How to Tell if a Horse Is Happy

Horse happiness is important because it is a sign of good health and contentment. Unhappy horses may be sick or injured. They should be approached with caution.


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    Look at the horse's head while it is in its box. A happy horse has a relaxed, alert expression. The eye of the horse is very revealing. An open, calm, friendly eye is a good sign. The nostrils and lips are also good indicators of a horse's mood. A sick or worried horse will have a "pinched" nostril or even signs of respiratory distress. The lips of a sick or worried horse are often tense and the face has an unhappy expression.
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    Next, look at the whole horse. Lame horses often have swollen legs. Injured horses may be bleeding. A horse that has torn off a shoe may not want to put weight on its foot.
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    Note any lethargy. Sick horses with fever are often lethargic. They may not want to move or interact with their surroundings. They may hold their heads down and fail to notice you when you approach.
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    Watch what the horse does. Sick horses with colic lie down and roll, walk the stall aimlessly, look at their sides, paw the floor, and show other signs of pain. This is a serious situation and a veterinarian should be consulted immediately.
    • Horses that unhappy and bored in the stable (but not sick), may stall walk, kick the walls of the stable, paw the floor, and otherwise destroy their boxes. Always examine the horse's stall for signs of damage.
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    Look at the horse's feeder. It should not contain uneaten feed. Horses should eat their feed right away. A good appetite is a good sign that the horse is happy and healthy. If feed and/or hay goes uneaten, there is a problem. First, look at the feed to make sure it is ok (you should do this BEFORE you give it to your horse). Then, inspect the horse for signs of sickness.
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    Note the horse's interactions with others. A happy horse will often greet its people by coming to the front of the box with an alert, happy expression and maybe even a soft nicker. You can encourage this nice behavior by giving the horse a treat or a pat when you approach the box.
    • An unhappy horse may not greet you when you approach its box, but may instead go to the back of the box and turn its tail to you. If this happens, open the door, but do not enter. Instead, call the horse to you with a treat. Repeat this a few times without riding the horse. It need to learn that its contact with you is pleasant and fun.
    • A very unhappy horse may pin its ears, show its teeth and behave aggressively when you approach. This is serious and dangerous and you should get a trusted professional to help you.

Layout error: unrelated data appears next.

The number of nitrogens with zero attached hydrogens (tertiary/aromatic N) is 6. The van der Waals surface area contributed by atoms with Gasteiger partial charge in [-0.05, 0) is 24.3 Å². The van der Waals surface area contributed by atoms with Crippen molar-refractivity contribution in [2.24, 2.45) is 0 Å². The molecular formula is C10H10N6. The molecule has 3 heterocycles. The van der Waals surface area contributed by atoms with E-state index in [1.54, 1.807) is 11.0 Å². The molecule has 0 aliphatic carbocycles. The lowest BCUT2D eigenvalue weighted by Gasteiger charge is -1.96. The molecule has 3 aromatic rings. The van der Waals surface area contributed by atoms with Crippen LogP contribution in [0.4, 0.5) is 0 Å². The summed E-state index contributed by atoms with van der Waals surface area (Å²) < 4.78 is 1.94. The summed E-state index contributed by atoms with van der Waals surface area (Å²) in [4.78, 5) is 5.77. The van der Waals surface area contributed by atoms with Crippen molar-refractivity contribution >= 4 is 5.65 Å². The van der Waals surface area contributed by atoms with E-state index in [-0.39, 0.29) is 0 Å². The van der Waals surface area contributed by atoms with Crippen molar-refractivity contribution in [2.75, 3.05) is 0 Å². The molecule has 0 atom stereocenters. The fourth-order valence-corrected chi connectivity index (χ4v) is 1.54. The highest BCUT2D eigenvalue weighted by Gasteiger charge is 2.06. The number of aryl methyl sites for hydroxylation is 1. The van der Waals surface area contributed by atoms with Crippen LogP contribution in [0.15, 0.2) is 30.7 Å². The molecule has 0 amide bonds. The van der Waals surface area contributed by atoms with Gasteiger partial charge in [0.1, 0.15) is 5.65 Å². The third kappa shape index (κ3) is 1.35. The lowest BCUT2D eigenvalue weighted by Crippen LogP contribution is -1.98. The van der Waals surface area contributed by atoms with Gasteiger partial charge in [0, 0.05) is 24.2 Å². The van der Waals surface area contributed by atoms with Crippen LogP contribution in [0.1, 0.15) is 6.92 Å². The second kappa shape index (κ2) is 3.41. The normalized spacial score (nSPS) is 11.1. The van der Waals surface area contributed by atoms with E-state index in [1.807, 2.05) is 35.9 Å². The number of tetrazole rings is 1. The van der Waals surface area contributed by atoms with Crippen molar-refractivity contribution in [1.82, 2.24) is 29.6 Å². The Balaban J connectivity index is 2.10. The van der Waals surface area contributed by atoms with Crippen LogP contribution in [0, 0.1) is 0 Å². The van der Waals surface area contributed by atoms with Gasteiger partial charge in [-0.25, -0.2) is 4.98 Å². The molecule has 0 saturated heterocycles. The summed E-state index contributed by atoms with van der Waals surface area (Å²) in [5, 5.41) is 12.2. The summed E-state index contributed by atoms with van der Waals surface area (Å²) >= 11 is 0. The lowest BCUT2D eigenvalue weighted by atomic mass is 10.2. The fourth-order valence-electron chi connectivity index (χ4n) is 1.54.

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    Give your horse some companionship. Some horses hate to be separated from other horses. If a horse has "separation anxiety", it may be helpful to find a companion for it such as another horse, pony, goat, or even a barn cat. Horse toys, such as exercise balls, can also be helpful.
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    Try to turn the horse out as much as possible. Horses need fresh air, sunshine, exercise, and companionship to be happy.


  • Make sure that the time your horse spends with you is pleasant. Greet it with a kind word and a pat on the neck. Put some special treats in its feeder. Groom it occasionally without working it.
  • Turn the horse out in a pasture or paddock. Do not keep it in the stable all of the time. Horses need fresh air and the chance to move freely around.
  • There are two common causes of horse unhappiness in the stable: sickness and behavioral, training problems. Horses should always be inspected for signs of sickness first, especially if they are normally friendly and then suddenly change their behavior.
  • Happy horses are alert, relaxed, and friendly. They will come to the front of their boxes to greet you and may even nicker softly in welcome.
  • Unhappy horses will often go to the back of their boxes when you approach. They may turn their tails to you. If this happens, just wait in the door and talk to the horse until it becomes curious and turns to face you. Then you can approach and reward it. If it does not eventually turn toward you, get a trusted professional to help you.


  • Always speak, whistle, and make noise to let the horse know you are approaching. Even happy horses may kick if startled.
  • Never enter a horse's stall and close the door behind you! Always leave yourself an escape path.
  • If an unhappy horse behaves aggressively, get a professional to help you at once.
  • Colic is an emergency. Contact a vet immediately if your horse is unhappy because of pain.

Things You'll Need

  • Some horse treats. This can be bite-sized bits of apple or carrots or you can buy bagged "horse cookies".
  • Some horse toys, such as exercise balls, to reduce boredom in the stable.
  • A nice turn-out pasture or paddock, preferably with some horse companions.

Article Info

Categories: Horse Care